We’re going to show you a few methods that you can put in place to help resolve the inconsistencies between Facebook and Google Analytics 4.
Numerous factors have contributed to the disparities between Google and Facebook. While many stem from disparities in platform functionality and technical challenges, certain underlying issues extend beyond the capabilities of these platforms alone.
Notably, Google’s limitation in perceiving impression data (Ad Views) and Facebook’s inability to capture view-through conversions (Conversions from visitors who observed an ad but refrained from clicking) stand as fundamental hurdles.
Addressing these issues requires a multi-faceted approach: employing first-party, multi-touch marketing attribution for trackable clicks, leveraging marketing mix modelling predictive capabilities to incorporate impression data and rectifying gaps in Facebook’s algorithmic dataset through comprehensive conversion modelling.
Gathering accurate, reliable data is the foundation for gaining the actionable insights you need to make important budgetary decisions.
Marketers have long struggled to accurately match Facebook conversion and click metrics against data in Google Analytics 4 as both platforms track performance differently.
There are many factors that lead to data discrepancies between Facebook and Google Analytics 4, and the purpose of this guide is to help you understand what they are.
In this article, we’ll discuss:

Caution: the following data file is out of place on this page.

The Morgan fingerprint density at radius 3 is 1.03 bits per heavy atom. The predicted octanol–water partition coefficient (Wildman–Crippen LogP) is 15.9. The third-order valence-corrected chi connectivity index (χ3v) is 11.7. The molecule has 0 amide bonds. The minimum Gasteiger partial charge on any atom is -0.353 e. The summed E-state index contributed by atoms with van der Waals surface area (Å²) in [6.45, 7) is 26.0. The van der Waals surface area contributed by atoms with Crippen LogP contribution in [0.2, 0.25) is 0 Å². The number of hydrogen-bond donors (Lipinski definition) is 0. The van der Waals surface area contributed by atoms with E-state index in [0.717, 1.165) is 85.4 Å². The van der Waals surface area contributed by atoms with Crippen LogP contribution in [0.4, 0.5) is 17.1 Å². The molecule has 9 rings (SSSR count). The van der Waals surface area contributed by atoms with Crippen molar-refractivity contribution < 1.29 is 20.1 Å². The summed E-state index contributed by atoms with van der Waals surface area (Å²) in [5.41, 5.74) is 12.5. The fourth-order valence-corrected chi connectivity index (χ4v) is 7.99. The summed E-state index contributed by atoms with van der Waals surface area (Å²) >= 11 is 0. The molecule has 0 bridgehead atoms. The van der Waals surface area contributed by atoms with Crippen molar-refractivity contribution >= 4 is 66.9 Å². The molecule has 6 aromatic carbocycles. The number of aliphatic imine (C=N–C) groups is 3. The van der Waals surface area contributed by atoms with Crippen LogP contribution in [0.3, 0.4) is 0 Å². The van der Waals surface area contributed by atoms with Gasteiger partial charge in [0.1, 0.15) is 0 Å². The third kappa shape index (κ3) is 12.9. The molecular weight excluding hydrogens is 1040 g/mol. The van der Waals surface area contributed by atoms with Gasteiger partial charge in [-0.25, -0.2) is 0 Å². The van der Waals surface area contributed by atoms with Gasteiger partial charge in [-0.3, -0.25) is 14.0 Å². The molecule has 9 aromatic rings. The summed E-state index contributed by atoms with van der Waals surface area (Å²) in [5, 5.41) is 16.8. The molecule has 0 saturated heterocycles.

Put simply, data discrepancies in analytics are when two or more platforms display a difference between data and information.
When tracking Facebook ads in Google Analytics 4, you’ll likely run into data discrepancies at some point or another. Typically, small data discrepancies aren’t a reason for concern.
Tools such as Facebook and GA4 track data differently, so, truth be told, your numbers won’t ever 100% match.
Large data discrepancies, on the other hand, can draw you to the wrong conclusions about your marketing performance if left unresolved, which can negatively impact your bottom line.
Facebook and Google Analytics 4 are separate platforms and therefore have different nuisances and biases around the way they report as well as technical issues that can occur. However there are fundamental challenges in marketing measurement that also need to be considered?
Data discrepancies are common and expected, but that doesn’t mean you can’t minimise them.
Misunderstanding the data discrepancies above can lead you to the wrong decisions about where to spend your time and budget.
Thankfully, there are a few solutions that can help reduce the mismatch between GA4 and Facebook, such as:
Use URL parameters to measure your Facebook traffic and conversions more effectively in Google Analytics 4.
URL parameters are probably the most basic method to help bridge the gap between the data you see in Facebook and GA4. Auto-tagging is not available on Facebook, which means that you’ll need to manually add in your URL tags.
The most common (and easiest) way to generate URL parameters for your Facebook ad campaign would be to use Campaign URL Builder.
Make sure to use “facebook” as the Campaign Source and “paid” as the Campaign Medium. Google Analytics 4 defines paid search as “cpc”. If you were to add “cpc” to your Facebook ads, Google Analytics 4 would misattribute your traffic and conversion events to Google Ads.